Small Businesses vs Big Box: Surviving a Pandemic

By Cherise Smellie, Clement Agyeman and Luana Saturnino


In Canada, it is a very known expression that small and medium businesses “are the backbone of this country”.

Small and Medium-sized entrepreneurship (SMEs) are responsible for 70% of the total employment in Canada and they are a majority in the country’s economy. On the other hand, big box stores – or as we see them: superstores, franchises, department stores and all those big brand names we all know – are the minority in terms of existing stores, but are impactful anyway.

David vs Goliath

The difference between small businesses and big box stores is the number of resources available: capital, workforce, access, taxes, marketing, etc. Each element can influence how long-lasting a company can be. Box Stores may not be as numerous in physical presence in the country but they do cast a larger shadow through popularity and marketing, not to mention cash flow.

Because of the Covid-19 pandemic and the subsequent measures to control the outbreak in Canada, many SMEs found it difficult to stay on both feet while others closed permanently. As said before, SMEs have access to limited resources, as opposed to larger companies in retail. A total of 88,187 Canadian SMEs closed in April 2020, following the first lockdown worldwide. According to Statistics Canada, “The large number of business closures in April 2020 reflect the impact of the COVID-19 pandemic.”


To Economics Professor Armando Barragan, an expert in international trade, the presence and employability of SMEs have a large impact on the Canadian economy. “It is natural to expect an impact in the whole economy when these kinds of shutdowns happen”. According to him, the extraordinary infra-structure a large company has in comparison to a small business makes it fit to survive the hard conditions of a third lockdown.

Think Outside the Big Box

Because of the popularity and appeal of box stores, small and medium retail had to come up with new strategies if they wanted to survive a long winter. During the holiday season in 2020, SMEs in Canada adopted some campaigns to attract the eye of the consumer.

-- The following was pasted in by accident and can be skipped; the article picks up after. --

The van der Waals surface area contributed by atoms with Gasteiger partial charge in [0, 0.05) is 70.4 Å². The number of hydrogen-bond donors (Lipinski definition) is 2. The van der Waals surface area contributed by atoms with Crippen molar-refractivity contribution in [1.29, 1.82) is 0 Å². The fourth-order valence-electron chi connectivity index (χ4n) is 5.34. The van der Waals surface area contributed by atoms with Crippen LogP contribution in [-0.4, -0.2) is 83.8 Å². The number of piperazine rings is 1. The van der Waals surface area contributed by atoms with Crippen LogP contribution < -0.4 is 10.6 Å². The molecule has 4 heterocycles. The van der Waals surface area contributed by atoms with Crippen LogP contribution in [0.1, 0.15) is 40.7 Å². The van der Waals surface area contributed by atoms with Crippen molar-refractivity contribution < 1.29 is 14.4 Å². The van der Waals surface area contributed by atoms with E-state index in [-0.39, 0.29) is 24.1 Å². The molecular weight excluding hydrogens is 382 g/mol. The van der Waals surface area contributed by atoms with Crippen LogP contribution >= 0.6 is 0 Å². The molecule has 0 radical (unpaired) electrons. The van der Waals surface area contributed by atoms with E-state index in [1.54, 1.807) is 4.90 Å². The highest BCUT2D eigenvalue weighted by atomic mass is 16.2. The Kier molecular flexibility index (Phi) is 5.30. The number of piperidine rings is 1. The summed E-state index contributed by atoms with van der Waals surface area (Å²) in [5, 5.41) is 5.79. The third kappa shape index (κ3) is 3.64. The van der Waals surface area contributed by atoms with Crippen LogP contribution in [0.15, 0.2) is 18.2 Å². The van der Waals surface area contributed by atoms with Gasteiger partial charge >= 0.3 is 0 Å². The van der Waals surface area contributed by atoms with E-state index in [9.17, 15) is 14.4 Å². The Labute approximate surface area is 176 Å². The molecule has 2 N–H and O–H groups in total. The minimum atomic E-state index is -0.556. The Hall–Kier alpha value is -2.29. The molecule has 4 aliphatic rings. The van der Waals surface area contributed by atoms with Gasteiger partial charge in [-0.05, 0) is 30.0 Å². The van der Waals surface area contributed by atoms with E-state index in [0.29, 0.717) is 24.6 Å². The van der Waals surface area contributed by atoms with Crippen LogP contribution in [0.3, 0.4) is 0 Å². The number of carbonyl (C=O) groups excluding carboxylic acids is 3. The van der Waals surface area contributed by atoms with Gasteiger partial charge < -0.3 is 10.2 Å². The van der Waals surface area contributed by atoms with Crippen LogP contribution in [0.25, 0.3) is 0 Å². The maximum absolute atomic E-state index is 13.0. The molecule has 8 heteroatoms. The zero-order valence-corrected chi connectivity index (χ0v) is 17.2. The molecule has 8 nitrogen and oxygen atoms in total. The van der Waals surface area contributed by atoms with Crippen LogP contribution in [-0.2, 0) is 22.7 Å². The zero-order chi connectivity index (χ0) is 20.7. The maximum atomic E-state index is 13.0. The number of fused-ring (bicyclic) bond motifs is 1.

Discounts or fidelity programs would be joined by campaigns such as #ThinkOutsidetheBigBox. The campaign was like a silent protest in which SME’s owners stood outside the stores for 30 minutes at noon on December 11th encouraging people to consider buying from small businesses.

A Broken Spring Break

Now, most of the places worldwide are living the third wave of Covid-19 Pandemic – including Canada. While the rules for this spring 2021 lockdown in Ontario may seem confusing to some people, SMEs are trying to adapt and review their services.

Recently Queen’s Park banned online concerts from the Easter long weekend to the end of April. The reason? To avoid the contact between musician and crew on stage, even if they can distance. The venues that booked Livestream shows have to postpone the virtual events for May. However, film shootings and TV recordings were not affected by the measure.

With the first lockdown in the spring of 2020, the statistics show how independent businesses were affected in Canada, especially in the province of Ontario where many got into debt or had to close doors for good (or bad). One year later, with the new measures in this spring of 2021, there is a sense of hope for the new statistics to come not to repeat the previous season.


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